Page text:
Wien Klin Wochenschr. 1993 ; 105(9): 245-9.
Clinical and experimental results as a basis of surgical practice.
2nd Department of Surgery, University of Vienna.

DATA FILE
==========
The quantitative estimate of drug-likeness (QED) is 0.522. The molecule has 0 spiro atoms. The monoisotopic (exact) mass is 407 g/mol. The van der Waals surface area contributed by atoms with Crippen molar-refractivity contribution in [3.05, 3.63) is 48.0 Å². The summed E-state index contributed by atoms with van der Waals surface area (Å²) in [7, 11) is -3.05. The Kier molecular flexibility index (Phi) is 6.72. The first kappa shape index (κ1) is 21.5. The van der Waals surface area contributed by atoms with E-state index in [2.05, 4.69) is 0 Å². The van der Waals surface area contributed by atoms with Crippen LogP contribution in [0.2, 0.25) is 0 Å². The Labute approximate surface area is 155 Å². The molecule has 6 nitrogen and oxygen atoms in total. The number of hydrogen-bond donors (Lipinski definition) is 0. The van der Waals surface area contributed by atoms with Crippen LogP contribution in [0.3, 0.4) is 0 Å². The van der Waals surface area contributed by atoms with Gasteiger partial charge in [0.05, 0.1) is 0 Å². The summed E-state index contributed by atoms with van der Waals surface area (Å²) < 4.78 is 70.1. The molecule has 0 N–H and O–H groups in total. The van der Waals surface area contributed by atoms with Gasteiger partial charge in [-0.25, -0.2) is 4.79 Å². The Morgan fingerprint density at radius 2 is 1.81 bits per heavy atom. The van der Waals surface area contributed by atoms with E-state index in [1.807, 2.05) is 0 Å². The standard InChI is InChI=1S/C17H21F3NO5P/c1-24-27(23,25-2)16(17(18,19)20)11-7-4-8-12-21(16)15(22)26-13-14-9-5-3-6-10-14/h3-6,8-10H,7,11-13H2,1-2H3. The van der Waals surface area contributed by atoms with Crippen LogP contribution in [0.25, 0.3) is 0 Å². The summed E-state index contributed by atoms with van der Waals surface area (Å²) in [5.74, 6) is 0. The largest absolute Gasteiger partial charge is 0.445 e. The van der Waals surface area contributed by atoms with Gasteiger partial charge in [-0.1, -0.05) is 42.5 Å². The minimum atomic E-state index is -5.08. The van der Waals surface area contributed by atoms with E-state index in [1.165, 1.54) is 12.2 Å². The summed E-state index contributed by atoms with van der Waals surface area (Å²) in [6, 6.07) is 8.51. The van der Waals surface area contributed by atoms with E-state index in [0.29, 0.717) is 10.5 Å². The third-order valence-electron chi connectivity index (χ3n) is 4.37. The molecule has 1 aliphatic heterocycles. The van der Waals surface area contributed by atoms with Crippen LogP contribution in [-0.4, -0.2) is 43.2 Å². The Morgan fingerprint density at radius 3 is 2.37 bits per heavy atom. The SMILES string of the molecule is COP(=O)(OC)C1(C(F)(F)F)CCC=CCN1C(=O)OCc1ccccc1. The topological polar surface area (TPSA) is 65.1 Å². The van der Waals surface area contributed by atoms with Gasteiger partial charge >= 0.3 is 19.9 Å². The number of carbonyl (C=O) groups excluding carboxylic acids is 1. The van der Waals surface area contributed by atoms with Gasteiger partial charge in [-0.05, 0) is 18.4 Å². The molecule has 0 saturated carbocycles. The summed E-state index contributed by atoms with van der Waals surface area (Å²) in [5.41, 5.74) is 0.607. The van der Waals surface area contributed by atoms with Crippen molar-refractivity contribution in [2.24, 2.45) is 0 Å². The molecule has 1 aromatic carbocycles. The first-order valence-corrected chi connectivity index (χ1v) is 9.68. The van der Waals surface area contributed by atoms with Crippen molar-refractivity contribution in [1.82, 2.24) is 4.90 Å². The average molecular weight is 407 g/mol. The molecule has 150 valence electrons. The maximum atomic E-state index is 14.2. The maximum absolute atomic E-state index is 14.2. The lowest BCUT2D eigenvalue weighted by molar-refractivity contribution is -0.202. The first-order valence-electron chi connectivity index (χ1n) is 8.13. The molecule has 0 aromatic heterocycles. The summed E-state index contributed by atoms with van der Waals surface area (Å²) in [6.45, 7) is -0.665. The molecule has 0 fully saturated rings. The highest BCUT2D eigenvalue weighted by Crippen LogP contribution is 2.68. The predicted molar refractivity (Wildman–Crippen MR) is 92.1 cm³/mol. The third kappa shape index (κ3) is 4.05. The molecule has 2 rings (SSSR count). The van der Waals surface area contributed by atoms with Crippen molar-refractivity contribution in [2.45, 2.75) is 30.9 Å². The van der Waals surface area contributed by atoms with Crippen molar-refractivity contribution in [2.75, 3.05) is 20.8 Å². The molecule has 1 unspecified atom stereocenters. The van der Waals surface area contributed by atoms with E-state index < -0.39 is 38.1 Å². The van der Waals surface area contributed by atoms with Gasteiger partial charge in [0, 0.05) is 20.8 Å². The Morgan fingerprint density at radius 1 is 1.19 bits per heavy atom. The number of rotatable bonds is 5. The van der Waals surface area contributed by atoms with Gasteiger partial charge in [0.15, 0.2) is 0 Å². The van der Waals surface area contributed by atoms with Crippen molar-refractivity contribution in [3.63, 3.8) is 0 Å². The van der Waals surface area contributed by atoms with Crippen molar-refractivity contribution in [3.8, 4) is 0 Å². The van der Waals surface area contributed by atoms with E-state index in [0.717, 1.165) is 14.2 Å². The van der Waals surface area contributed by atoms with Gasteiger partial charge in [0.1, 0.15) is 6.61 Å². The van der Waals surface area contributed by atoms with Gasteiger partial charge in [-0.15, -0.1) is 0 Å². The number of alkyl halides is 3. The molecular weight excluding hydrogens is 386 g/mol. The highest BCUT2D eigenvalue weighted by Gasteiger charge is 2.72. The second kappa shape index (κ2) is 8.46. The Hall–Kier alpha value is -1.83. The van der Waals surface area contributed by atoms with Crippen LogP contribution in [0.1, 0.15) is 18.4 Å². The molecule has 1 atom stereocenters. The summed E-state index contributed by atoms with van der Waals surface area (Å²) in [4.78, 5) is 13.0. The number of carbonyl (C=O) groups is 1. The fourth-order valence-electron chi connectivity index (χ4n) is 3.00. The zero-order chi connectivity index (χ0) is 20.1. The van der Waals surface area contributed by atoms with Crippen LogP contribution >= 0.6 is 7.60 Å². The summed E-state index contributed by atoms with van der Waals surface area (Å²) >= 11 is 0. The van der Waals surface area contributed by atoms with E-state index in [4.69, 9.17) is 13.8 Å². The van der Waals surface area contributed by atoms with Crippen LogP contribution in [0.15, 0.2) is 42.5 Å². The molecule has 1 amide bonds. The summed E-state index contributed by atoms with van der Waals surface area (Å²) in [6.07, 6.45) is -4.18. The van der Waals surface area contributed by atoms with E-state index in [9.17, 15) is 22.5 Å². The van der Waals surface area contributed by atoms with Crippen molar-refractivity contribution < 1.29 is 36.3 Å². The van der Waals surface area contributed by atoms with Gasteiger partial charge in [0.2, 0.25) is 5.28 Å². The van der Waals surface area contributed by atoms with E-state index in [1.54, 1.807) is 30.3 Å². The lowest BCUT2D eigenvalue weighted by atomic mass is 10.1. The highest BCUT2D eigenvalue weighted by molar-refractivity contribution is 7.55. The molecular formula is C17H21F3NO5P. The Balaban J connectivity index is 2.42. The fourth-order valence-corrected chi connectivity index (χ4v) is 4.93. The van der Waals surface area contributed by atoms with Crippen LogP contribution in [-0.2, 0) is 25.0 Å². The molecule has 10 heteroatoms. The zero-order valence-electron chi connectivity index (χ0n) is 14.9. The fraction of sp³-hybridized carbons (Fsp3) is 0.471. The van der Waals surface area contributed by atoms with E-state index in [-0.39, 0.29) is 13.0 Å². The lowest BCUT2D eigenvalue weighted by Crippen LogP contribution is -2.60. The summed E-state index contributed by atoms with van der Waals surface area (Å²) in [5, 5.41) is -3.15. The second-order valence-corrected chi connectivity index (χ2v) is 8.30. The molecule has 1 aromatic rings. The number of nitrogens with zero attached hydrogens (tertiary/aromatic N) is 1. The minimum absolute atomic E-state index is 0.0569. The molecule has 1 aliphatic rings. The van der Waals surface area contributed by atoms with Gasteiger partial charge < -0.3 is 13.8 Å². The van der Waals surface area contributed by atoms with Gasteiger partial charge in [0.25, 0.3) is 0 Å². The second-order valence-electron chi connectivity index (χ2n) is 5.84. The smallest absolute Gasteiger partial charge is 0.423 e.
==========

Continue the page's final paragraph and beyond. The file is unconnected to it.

Since John Hunter first applied the scientific approach to surgery in the late 18th century, it has been raised from the humble level of a handicraft to a highly experimental science. Although surgical research is essential, the practice of surgery has always been much influenced by the basic sciences. The clinical significance of experimental data has often only been recognized years later: research to no pre-defined end is also of utmost importance. Today, in a time of cost explosion and overabundance of information, cooperative and statistically well-planned studies are essential to optimize financial and physical resources. Fields of increasing interest such as gene technology, immunology and preventive medicine will influence surgery in the near future. Minimal invasive and interventional techniques have already started to revolutionize surgical practice. So surgical research today combines traditional medicine and modern techniques to put into practice immediately. If surgeons consider their field to be a unity of "craftsmanship, art and science"  and at the same time adhere to the rules of ethics, they will comply with the principle of "saluti et solatio aegrorum".